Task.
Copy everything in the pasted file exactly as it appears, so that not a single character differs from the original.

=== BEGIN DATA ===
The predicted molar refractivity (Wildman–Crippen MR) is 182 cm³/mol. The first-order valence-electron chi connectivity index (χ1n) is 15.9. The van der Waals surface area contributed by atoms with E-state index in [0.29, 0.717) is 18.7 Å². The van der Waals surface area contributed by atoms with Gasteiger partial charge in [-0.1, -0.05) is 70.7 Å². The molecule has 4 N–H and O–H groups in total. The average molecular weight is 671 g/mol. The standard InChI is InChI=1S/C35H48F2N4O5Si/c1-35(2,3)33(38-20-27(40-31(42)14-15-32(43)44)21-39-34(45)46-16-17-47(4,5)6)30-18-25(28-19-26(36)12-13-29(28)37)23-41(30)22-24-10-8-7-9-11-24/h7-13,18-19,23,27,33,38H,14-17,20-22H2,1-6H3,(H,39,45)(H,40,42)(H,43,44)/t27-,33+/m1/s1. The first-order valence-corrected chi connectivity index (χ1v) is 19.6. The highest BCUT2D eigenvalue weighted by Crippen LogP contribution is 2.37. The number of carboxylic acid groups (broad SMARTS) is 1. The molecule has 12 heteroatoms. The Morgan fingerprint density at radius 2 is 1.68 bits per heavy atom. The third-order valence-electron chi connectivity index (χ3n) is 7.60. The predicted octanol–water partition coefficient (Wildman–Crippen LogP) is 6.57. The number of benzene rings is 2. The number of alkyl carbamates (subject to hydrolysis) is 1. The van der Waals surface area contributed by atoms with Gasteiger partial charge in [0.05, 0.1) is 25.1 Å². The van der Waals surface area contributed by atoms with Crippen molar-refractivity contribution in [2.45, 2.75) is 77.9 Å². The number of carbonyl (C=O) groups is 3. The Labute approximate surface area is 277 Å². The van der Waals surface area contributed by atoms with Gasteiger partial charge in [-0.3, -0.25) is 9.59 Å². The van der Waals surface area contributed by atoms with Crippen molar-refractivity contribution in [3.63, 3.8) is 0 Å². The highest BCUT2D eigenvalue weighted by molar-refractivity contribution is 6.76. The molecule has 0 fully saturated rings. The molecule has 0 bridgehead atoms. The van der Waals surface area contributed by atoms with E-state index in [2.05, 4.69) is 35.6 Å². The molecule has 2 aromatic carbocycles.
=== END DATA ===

The predicted molar refractivity (Wildman–Crippen MR) is 182 cm³/mol. The first-order valence-electron chi connectivity index (χ1n) is 15.9. The van der Waals surface area contributed by atoms with E-state index in [0.29, 0.717) is 18.7 Å². The van der Waals surface area contributed by atoms with Gasteiger partial charge in [-0.1, -0.05) is 70.7 Å². The molecule has 4 N–H and O–H groups in total. The average molecular weight is 671 g/mol. The standard InChI is InChI=1S/C35H48F2N4O5Si/c1-35(2,3)33(38-20-27(40-31(42)14-15-32(43)44)21-39-34(45)46-16-17-47(4,5)6)30-18-25(28-19-26(36)12-13-29(28)37)23-41(30)22-24-10-8-7-9-11-24/h7-13,18-19,23,27,33,38H,14-17,20-22H2,1-6H3,(H,39,45)(H,40,42)(H,43,44)/t27-,33+/m1/s1. The first-order valence-corrected chi connectivity index (χ1v) is 19.6. The highest BCUT2D eigenvalue weighted by Crippen LogP contribution is 2.37. The number of carboxylic acid groups (broad SMARTS) is 1. The molecule has 12 heteroatoms. The Morgan fingerprint density at radius 2 is 1.68 bits per heavy atom. The third-order valence-electron chi connectivity index (χ3n) is 7.60. The predicted octanol–water partition coefficient (Wildman–Crippen LogP) is 6.57. The number of benzene rings is 2. The number of alkyl carbamates (subject to hydrolysis) is 1. The van der Waals surface area contributed by atoms with Gasteiger partial charge in [0.05, 0.1) is 25.1 Å². The van der Waals surface area contributed by atoms with Crippen molar-refractivity contribution in [2.45, 2.75) is 77.9 Å². The number of carbonyl (C=O) groups is 3. The Labute approximate surface area is 277 Å². The van der Waals surface area contributed by atoms with Gasteiger partial charge in [-0.3, -0.25) is 9.59 Å². The van der Waals surface area contributed by atoms with Crippen molar-refractivity contribution in [3.63, 3.8) is 0 Å². The highest BCUT2D eigenvalue weighted by molar-refractivity contribution is 6.76. The molecule has 0 fully saturated rings. The molecule has 0 bridgehead atoms. The van der Waals surface area contributed by atoms with E-state index in [2.05, 4.69) is 35.6 Å². The molecule has 2 aromatic carbocycles.